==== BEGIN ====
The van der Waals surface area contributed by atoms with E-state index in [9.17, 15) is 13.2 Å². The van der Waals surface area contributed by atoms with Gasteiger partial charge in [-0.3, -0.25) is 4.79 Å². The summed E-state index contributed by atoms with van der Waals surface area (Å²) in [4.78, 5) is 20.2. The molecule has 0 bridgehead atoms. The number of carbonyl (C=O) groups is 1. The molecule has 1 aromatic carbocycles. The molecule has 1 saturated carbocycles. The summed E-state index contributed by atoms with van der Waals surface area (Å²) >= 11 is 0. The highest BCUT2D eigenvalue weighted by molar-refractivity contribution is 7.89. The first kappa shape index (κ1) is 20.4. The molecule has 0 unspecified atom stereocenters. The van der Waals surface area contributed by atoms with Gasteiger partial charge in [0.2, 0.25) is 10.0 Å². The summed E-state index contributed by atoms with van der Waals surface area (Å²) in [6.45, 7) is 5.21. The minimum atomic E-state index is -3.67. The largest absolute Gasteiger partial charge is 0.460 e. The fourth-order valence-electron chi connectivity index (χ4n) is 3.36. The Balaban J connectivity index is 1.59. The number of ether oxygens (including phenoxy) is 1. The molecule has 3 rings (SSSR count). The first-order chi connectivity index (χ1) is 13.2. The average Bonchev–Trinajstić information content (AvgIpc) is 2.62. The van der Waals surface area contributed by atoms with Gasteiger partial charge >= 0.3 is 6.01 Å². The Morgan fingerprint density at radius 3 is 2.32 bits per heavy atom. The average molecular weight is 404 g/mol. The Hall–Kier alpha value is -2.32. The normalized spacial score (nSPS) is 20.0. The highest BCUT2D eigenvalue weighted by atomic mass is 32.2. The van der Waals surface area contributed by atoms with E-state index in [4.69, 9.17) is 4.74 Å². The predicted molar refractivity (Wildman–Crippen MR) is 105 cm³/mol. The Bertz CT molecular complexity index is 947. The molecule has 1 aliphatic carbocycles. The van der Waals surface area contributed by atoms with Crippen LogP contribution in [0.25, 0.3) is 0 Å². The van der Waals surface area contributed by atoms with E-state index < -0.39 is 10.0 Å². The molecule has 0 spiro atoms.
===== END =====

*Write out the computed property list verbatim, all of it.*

The van der Waals surface area contributed by atoms with E-state index in [9.17, 15) is 13.2 Å². The van der Waals surface area contributed by atoms with Gasteiger partial charge in [-0.3, -0.25) is 4.79 Å². The summed E-state index contributed by atoms with van der Waals surface area (Å²) in [4.78, 5) is 20.2. The molecule has 0 bridgehead atoms. The number of carbonyl (C=O) groups is 1. The molecule has 1 aromatic carbocycles. The molecule has 1 saturated carbocycles. The summed E-state index contributed by atoms with van der Waals surface area (Å²) >= 11 is 0. The highest BCUT2D eigenvalue weighted by molar-refractivity contribution is 7.89. The first kappa shape index (κ1) is 20.4. The molecule has 0 unspecified atom stereocenters. The van der Waals surface area contributed by atoms with Gasteiger partial charge in [0.2, 0.25) is 10.0 Å². The summed E-state index contributed by atoms with van der Waals surface area (Å²) in [6.45, 7) is 5.21. The minimum atomic E-state index is -3.67. The largest absolute Gasteiger partial charge is 0.460 e. The fourth-order valence-electron chi connectivity index (χ4n) is 3.36. The Balaban J connectivity index is 1.59. The number of ether oxygens (including phenoxy) is 1. The molecule has 3 rings (SSSR count). The first-order chi connectivity index (χ1) is 13.2. The average Bonchev–Trinajstić information content (AvgIpc) is 2.62. The van der Waals surface area contributed by atoms with Gasteiger partial charge >= 0.3 is 6.01 Å². The Morgan fingerprint density at radius 3 is 2.32 bits per heavy atom. The average molecular weight is 404 g/mol. The Hall–Kier alpha value is -2.32. The normalized spacial score (nSPS) is 20.0. The highest BCUT2D eigenvalue weighted by atomic mass is 32.2. The van der Waals surface area contributed by atoms with E-state index in [4.69, 9.17) is 4.74 Å². The predicted molar refractivity (Wildman–Crippen MR) is 105 cm³/mol. The Bertz CT molecular complexity index is 947. The molecule has 1 aliphatic carbocycles. The van der Waals surface area contributed by atoms with Crippen LogP contribution in [0.25, 0.3) is 0 Å². The van der Waals surface area contributed by atoms with E-state index < -0.39 is 10.0 Å². The molecule has 0 spiro atoms.